Day 83 – Chattanooga

We’re pretty much on a mission to get home now. We’ve done our last hike (Hot Springs) and we’re not even camping anymore, just hitting inns.

Walt and I are looking forward to being back in DC for a few days. We have hair, doctor and dentist appointments lined up before we head to a conference in Annapolis for a few more days.

We have a room at a very nice B&B on the bluff above Chattanooga and wander around a little bit before heading to friends’ house for – wait for it – a home-cooked meal!

Lisa and Allen live in a new, gorgeous house on a creek. We sit on their screened back porch and enjoy a lovely evening, made even nicer for me by the addition of their two cats, Peaches and Yoko. Peaches is a little shy but Yoko and I hit it off and I get some quality kitty time.

I like dogs (Lisa and Allen have a nice quiet, older dog named Allie) but I love kitties. We put the last of our cats to sleep in December. Except for the visit with my parents and the very short visit with Walt’s niece Jenn and her family, I haven’t seen any kitties this trip. It’s a nice topper to a very nice evening.

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An Alexander Calder sculpture in the Bluff View Arts District

Day 82 – Graceland

When we first started talking about the route we would take to get back east, one of my few requests was that we stop at Graceland in Memphis. My mother was a teen-ager when Elvis hit the national stage so as kids we watched every Elvis movie, some many times over. I grew up loving Elvis and really want to get a souvenir for Mom, who doesn’t like to travel and has never visited Graceland. (Whenever people see 1950s photos of my dark-haired, good-looking father, they often remark on how much he looked like Elvis. They were of similar age, too. My Mom certainly noticed the resemblance.)

When we bought our tickets online, I did a little reading so we’re not surprised when the mansion seems incredibly small by today’s standards. Elvis bought the house in the 1950s and while he expanded over the years, he also died in 1977, well before the era of mega-mansions.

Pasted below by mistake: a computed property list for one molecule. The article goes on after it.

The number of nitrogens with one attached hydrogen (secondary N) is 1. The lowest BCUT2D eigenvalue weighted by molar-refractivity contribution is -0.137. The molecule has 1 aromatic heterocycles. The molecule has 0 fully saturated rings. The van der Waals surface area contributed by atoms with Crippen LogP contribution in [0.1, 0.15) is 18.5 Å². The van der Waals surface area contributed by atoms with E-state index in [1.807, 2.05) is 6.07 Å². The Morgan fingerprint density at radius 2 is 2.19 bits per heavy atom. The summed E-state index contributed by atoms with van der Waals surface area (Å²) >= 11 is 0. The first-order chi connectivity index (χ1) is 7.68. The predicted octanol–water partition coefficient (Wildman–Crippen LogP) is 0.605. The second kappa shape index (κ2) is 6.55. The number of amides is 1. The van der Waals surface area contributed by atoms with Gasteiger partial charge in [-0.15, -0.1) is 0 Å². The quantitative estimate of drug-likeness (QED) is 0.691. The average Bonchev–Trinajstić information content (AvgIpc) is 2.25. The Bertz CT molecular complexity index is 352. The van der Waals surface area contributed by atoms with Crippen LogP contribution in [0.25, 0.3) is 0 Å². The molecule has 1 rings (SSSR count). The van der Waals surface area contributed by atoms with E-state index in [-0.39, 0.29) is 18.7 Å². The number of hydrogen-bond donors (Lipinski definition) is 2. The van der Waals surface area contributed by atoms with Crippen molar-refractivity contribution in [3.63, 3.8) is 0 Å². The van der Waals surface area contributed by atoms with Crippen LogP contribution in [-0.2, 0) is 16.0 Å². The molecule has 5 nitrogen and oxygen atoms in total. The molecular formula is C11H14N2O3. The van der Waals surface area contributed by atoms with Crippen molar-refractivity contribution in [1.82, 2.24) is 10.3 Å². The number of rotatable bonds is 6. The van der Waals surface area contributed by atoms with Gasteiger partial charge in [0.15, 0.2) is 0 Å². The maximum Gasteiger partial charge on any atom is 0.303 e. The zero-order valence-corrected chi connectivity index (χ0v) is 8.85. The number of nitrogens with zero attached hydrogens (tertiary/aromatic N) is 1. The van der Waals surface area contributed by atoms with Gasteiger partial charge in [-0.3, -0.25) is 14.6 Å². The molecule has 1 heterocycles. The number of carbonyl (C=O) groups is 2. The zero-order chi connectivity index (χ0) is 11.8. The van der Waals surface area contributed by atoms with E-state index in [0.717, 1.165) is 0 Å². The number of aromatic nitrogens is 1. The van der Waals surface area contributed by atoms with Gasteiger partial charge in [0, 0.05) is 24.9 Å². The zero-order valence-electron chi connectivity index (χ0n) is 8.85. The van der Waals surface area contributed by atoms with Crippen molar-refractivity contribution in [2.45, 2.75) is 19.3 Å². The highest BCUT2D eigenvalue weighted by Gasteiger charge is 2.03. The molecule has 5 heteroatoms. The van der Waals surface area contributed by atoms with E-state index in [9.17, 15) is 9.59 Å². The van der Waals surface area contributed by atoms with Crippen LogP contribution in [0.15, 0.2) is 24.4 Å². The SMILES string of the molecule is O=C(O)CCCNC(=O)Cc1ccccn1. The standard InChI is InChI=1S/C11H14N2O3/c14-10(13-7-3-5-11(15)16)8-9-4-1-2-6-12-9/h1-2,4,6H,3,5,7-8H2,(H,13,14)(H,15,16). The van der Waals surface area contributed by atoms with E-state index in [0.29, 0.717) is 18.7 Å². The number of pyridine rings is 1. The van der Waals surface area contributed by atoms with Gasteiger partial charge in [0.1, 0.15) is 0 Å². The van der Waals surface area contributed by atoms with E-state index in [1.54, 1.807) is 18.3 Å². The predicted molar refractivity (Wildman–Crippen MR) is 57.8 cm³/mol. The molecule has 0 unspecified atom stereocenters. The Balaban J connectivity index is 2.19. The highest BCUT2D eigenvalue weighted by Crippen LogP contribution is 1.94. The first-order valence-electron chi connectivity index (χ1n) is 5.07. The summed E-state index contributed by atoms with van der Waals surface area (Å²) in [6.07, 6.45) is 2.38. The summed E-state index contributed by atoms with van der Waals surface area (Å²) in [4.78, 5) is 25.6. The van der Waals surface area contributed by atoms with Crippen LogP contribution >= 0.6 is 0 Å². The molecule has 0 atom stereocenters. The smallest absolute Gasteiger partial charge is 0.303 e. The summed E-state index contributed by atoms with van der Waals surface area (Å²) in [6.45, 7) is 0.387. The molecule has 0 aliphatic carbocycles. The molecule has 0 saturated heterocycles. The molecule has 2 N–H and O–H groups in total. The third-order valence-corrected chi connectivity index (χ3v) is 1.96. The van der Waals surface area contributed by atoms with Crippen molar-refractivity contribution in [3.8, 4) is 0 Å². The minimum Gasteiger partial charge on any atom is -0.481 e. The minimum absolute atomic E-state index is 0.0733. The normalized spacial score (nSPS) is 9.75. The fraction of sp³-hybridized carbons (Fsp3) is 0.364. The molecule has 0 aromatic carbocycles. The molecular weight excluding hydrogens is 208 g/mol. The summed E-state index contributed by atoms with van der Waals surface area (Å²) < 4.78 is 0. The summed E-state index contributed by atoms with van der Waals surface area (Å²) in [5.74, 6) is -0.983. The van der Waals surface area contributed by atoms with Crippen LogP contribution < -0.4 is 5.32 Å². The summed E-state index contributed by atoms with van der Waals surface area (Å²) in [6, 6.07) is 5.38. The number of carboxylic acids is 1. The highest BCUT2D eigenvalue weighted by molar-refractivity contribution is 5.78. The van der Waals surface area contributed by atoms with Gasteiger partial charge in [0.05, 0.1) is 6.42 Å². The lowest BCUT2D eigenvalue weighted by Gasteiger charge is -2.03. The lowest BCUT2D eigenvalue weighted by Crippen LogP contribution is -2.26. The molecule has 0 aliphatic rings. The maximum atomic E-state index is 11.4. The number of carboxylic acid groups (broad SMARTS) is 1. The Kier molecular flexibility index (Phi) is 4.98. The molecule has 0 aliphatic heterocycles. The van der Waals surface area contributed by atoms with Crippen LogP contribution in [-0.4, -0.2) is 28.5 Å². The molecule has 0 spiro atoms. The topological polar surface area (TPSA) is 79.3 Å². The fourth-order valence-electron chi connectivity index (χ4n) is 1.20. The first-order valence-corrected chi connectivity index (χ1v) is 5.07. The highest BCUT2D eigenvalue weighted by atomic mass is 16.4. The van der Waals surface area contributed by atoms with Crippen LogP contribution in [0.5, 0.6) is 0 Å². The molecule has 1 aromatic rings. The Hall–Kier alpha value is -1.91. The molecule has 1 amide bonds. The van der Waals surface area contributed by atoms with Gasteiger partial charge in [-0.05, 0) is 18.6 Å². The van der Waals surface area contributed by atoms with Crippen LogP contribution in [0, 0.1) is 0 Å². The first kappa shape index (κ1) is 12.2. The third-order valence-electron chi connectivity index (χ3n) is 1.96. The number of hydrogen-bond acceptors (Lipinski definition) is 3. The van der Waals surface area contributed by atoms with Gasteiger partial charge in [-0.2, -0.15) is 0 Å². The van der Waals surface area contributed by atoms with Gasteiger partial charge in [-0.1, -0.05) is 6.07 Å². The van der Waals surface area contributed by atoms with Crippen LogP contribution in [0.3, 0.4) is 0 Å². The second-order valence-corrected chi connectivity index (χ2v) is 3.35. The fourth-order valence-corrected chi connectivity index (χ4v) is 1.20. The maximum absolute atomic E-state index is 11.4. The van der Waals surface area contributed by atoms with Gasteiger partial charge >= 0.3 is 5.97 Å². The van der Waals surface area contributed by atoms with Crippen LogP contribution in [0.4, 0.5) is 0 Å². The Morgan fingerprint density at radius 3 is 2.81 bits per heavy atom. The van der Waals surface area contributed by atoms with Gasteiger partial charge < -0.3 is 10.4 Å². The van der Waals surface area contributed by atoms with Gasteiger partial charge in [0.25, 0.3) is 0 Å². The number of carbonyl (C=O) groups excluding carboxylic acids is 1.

We’re on the first bus of the day, which is very nice because it means that the house isn’t very crowded. We take our time looking at the living room, kitchen, dining room, billiard room, lounge/movie room, his parents’ bedroom as well as the famed “jungle room” before heading out for a brief tour of the grounds, offices, pool, racquetball court and “meditation garden.” What surprises us most is that Elvis and his parents are buried in the meditation garden that he’d built several years before he died. I guess I’d always assumed he was buried in a normal cemetery, not at Graceland.

Anyway, we’d bought the “Elvis Experience” tickets so when we get back to the main complex across the street, we tour Elvis’s cars (the white Lincoln was my favorite but there were a bunch of sweet cars), his stage costumes, his two airplanes. There’s really a lot of memorabilia but there’s also nearly as much merchandise for sale. There’s everything from pink Cadillac keychains to peanut-butter-and-banana-flavored coffee. There’s a pair of $1,000 rhinestone-studded sunglasses and Elvis saltwater taffy, potholders, guitar-shaped ties, beach towels, a jailhouse rock clock. Of course there’s t-shirts and hats galore. There’s young Elvis and 1960s loungey Elvis but no mid-70s bloated Elvis. I buy Mom a scarf that has an image both of Graceland and a young Elvis. My souvenir is limited to our tickets and the ice cream we have before heading out.

We wind up at Corky’s BBQ for dinner. I mean, really, how can we come to Memphis and not eat barbeque? It’s tender and yummy and the restaurant has got a fun vibe with lots of signed photos from celebs who have stopped by, as well as concert posters from people who have played in Memphis.

Day 81 – Hot Springs, Arkansas

Neither one of has ever been to Hot Springs and we’re pleasantly surprised by how much the green, rolling hills remind us of Virginia. We decided against camping in favor of a B&B, again because of heat. It’s still in the high 80s and, according to the frizz in my hair, humid. I certainly haven’t missed the humidity while we were out west.